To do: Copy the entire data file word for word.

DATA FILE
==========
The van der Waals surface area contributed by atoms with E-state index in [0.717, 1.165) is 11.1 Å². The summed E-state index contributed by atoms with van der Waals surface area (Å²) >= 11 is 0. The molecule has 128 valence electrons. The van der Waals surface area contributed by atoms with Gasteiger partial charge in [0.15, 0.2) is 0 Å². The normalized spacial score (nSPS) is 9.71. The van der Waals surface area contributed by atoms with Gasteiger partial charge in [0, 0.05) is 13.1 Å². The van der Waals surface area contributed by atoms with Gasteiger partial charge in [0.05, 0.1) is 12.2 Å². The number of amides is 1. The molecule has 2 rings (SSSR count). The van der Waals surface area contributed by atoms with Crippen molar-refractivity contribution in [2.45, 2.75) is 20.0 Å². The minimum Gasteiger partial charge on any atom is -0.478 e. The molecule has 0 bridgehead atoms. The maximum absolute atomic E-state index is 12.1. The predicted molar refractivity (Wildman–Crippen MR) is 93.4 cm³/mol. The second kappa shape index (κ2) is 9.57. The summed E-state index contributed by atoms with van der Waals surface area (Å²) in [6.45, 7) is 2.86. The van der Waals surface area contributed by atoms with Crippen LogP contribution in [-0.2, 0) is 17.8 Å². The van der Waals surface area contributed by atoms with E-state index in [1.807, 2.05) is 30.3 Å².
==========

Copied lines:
The van der Waals surface area contributed by atoms with E-state index in [0.717, 1.165) is 11.1 Å². The summed E-state index contributed by atoms with van der Waals surface area (Å²) >= 11 is 0. The molecule has 128 valence electrons. The van der Waals surface area contributed by atoms with Gasteiger partial charge in [0.15, 0.2) is 0 Å². The normalized spacial score (nSPS) is 9.71. The van der Waals surface area contributed by atoms with Gasteiger partial charge in [0, 0.05) is 13.1 Å². The van der Waals surface area contributed by atoms with Gasteiger partial charge in [0.05, 0.1) is 12.2 Å². The number of amides is 1. The molecule has 2 rings (SSSR count). The van der Waals surface area contributed by atoms with Crippen molar-refractivity contribution in [2.45, 2.75) is 20.0 Å². The minimum Gasteiger partial charge on any atom is -0.478 e. The molecule has 0 bridgehead atoms. The maximum absolute atomic E-state index is 12.1. The predicted molar refractivity (Wildman–Crippen MR) is 93.4 cm³/mol. The second kappa shape index (κ2) is 9.57. The summed E-state index contributed by atoms with van der Waals surface area (Å²) in [6.45, 7) is 2.86. The van der Waals surface area contributed by atoms with Crippen LogP contribution in [-0.2, 0) is 17.8 Å². The van der Waals surface area contributed by atoms with E-state index in [1.807, 2.05) is 30.3 Å².